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BT Currents - Hot Topics in Employment Law

Latest DOL Opinion Letter Says Goodbye to the 80-20 Rule

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If you are a wage and hour rules buff, it is now old news that the Department of Labor has revived an old habit – the issuance of Opinion Letters. These brief policy memos serve as straightforward guidance on a particular issue. Well, the DOL is back at it this week and has issued another new set of Opinion Letters. One in particular is catching the eye of the restaurant and service industry.

 

In an Opinion Letter issued last week, the DOL has done away with the 80-20 rule for tipped workers and restored its old guidance. The 80-20 rule acted as a limit on the use of the lower tipped wage rate ($2.13 per hour) when a tipped worker spent more than 20% of their working time on non-tipped work. In other words, employers could only apply a tip credit to time spent on non-tipped work if such duties did not exceed 20% of the employee’s time.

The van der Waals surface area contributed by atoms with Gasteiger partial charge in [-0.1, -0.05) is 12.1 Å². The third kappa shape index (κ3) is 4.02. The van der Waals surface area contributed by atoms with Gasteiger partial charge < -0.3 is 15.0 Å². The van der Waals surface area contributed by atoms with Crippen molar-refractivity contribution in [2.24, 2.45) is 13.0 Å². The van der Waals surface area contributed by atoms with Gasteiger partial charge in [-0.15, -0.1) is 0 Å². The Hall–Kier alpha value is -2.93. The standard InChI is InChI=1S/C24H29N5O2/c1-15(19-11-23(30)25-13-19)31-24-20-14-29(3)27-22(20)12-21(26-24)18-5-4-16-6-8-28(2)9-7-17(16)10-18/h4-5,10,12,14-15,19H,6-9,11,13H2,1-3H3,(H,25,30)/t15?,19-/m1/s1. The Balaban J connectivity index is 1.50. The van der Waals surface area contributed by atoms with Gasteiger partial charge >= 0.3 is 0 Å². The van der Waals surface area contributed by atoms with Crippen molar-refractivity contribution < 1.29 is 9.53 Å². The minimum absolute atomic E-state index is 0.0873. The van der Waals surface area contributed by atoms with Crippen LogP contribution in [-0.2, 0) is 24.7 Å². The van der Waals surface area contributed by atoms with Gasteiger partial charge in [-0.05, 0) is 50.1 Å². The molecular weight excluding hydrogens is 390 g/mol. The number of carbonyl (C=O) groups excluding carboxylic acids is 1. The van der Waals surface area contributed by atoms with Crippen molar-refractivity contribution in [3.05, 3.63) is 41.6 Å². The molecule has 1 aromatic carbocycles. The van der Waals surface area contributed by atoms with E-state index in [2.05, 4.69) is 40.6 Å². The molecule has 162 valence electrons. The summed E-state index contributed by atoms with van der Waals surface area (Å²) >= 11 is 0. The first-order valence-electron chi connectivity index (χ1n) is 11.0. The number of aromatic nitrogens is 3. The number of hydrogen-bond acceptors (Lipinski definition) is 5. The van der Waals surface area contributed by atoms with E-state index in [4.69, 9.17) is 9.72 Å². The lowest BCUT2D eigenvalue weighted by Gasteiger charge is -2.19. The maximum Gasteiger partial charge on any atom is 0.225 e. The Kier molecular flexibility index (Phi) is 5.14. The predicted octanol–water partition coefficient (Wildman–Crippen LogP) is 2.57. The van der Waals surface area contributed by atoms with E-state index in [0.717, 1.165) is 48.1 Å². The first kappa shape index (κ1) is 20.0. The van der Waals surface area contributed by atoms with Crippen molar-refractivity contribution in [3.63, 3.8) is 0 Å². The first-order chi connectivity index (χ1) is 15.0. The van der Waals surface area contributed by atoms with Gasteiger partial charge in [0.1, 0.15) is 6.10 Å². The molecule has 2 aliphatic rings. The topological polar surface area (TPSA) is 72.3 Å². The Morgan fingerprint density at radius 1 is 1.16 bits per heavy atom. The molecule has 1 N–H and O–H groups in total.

So, why the roll-back? Practically speaking, the rule was unworkable. Employers could not account for every different task employees performed in the course of their work. Take for example a waiter: the employer would have to show the employee’s time spent taking orders and delivering food versus cleaning floors and rolling silverware into napkins.

 

To put it clearly, the reinstated Opinion Letter states, “We do not intend to place a limitation on the amount of duties related to a tip-producing occupation that may be performed, so long as they are performed contemporaneously with direct customer-service duties and all other requirements of the Act are met.”

 

What does this mean for employers, even those without tipped workers? It means the resurgence of Opinion Letters should not be overlooked. As the letters may include new or reinstated rules and guidance, employers should look closely as additional letters roll out.

Jackie Gessner

Jackie Gessner is an associate in the Indianapolis office of Barnes & Thornburg LLP, where she is a member of the firm’s Labor and Employment Law Department. Prior to joining Barnes & Thornburg full time, Ms. Gessner was a summer associate and a legislative intern in the firm’s Indianapolis office. She also served as a pro bono legal clerk in the Criminal Appellate Division of the Office of the Indiana Attorney General.

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